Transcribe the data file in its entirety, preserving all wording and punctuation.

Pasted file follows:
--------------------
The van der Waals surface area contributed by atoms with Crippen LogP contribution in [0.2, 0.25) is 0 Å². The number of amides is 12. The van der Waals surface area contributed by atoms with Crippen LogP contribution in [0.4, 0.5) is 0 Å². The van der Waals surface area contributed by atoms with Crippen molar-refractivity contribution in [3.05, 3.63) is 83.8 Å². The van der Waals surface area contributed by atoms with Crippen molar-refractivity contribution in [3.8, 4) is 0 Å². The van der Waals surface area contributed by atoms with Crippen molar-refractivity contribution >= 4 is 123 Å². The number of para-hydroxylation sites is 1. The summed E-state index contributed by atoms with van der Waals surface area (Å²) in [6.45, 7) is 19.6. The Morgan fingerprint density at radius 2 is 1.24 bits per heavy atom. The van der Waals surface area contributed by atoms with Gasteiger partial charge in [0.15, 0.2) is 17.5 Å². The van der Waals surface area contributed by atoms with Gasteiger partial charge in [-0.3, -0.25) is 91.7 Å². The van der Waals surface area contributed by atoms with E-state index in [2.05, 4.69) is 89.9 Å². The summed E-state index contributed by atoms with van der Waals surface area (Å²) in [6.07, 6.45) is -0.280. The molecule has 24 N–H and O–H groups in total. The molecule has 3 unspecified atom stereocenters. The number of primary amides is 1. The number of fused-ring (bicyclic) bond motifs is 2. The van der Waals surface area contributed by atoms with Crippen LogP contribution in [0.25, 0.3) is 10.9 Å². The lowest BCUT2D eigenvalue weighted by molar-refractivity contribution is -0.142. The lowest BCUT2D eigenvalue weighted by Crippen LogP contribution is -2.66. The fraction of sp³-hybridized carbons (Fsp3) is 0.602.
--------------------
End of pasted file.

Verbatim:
The van der Waals surface area contributed by atoms with Crippen LogP contribution in [0.2, 0.25) is 0 Å². The number of amides is 12. The van der Waals surface area contributed by atoms with Crippen LogP contribution in [0.4, 0.5) is 0 Å². The van der Waals surface area contributed by atoms with Crippen molar-refractivity contribution in [3.05, 3.63) is 83.8 Å². The van der Waals surface area contributed by atoms with Crippen molar-refractivity contribution in [3.8, 4) is 0 Å². The van der Waals surface area contributed by atoms with Crippen molar-refractivity contribution >= 4 is 123 Å². The number of para-hydroxylation sites is 1. The summed E-state index contributed by atoms with van der Waals surface area (Å²) in [6.45, 7) is 19.6. The Morgan fingerprint density at radius 2 is 1.24 bits per heavy atom. The van der Waals surface area contributed by atoms with Gasteiger partial charge in [0.15, 0.2) is 17.5 Å². The van der Waals surface area contributed by atoms with Gasteiger partial charge in [-0.3, -0.25) is 91.7 Å². The van der Waals surface area contributed by atoms with E-state index in [2.05, 4.69) is 89.9 Å². The summed E-state index contributed by atoms with van der Waals surface area (Å²) in [6.07, 6.45) is -0.280. The molecule has 24 N–H and O–H groups in total. The molecule has 3 unspecified atom stereocenters. The number of primary amides is 1. The number of fused-ring (bicyclic) bond motifs is 2. The van der Waals surface area contributed by atoms with Crippen LogP contribution in [0.25, 0.3) is 10.9 Å². The lowest BCUT2D eigenvalue weighted by molar-refractivity contribution is -0.142. The lowest BCUT2D eigenvalue weighted by Crippen LogP contribution is -2.66. The fraction of sp³-hybridized carbons (Fsp3) is 0.602.